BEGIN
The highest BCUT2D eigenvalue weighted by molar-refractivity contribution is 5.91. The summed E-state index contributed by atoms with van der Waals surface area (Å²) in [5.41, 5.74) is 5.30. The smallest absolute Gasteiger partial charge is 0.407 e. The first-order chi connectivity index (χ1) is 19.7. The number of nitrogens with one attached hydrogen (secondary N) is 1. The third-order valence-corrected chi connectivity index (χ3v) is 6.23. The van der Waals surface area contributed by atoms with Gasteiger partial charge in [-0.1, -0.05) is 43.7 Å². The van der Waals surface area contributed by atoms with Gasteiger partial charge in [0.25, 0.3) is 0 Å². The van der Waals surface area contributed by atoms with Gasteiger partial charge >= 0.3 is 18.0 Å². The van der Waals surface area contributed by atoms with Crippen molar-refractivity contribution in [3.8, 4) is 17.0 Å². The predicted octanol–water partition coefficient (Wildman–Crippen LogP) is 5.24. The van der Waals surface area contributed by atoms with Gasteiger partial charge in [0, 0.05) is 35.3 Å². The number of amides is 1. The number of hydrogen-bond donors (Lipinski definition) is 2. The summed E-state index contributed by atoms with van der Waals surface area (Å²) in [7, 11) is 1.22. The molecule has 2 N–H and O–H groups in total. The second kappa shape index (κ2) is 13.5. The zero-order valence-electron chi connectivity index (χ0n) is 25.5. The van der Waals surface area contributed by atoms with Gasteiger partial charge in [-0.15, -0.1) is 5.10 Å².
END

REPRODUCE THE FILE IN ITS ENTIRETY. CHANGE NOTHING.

The highest BCUT2D eigenvalue weighted by molar-refractivity contribution is 5.91. The summed E-state index contributed by atoms with van der Waals surface area (Å²) in [5.41, 5.74) is 5.30. The smallest absolute Gasteiger partial charge is 0.407 e. The first-order chi connectivity index (χ1) is 19.7. The number of nitrogens with one attached hydrogen (secondary N) is 1. The third-order valence-corrected chi connectivity index (χ3v) is 6.23. The van der Waals surface area contributed by atoms with Gasteiger partial charge in [-0.1, -0.05) is 43.7 Å². The van der Waals surface area contributed by atoms with Gasteiger partial charge in [0.25, 0.3) is 0 Å². The van der Waals surface area contributed by atoms with Gasteiger partial charge >= 0.3 is 18.0 Å². The van der Waals surface area contributed by atoms with Crippen molar-refractivity contribution in [3.8, 4) is 17.0 Å². The predicted octanol–water partition coefficient (Wildman–Crippen LogP) is 5.24. The van der Waals surface area contributed by atoms with Gasteiger partial charge in [0, 0.05) is 35.3 Å². The number of amides is 1. The number of hydrogen-bond donors (Lipinski definition) is 2. The summed E-state index contributed by atoms with van der Waals surface area (Å²) in [7, 11) is 1.22. The molecule has 2 N–H and O–H groups in total. The second kappa shape index (κ2) is 13.5. The zero-order valence-electron chi connectivity index (χ0n) is 25.5. The van der Waals surface area contributed by atoms with Gasteiger partial charge in [-0.15, -0.1) is 5.10 Å².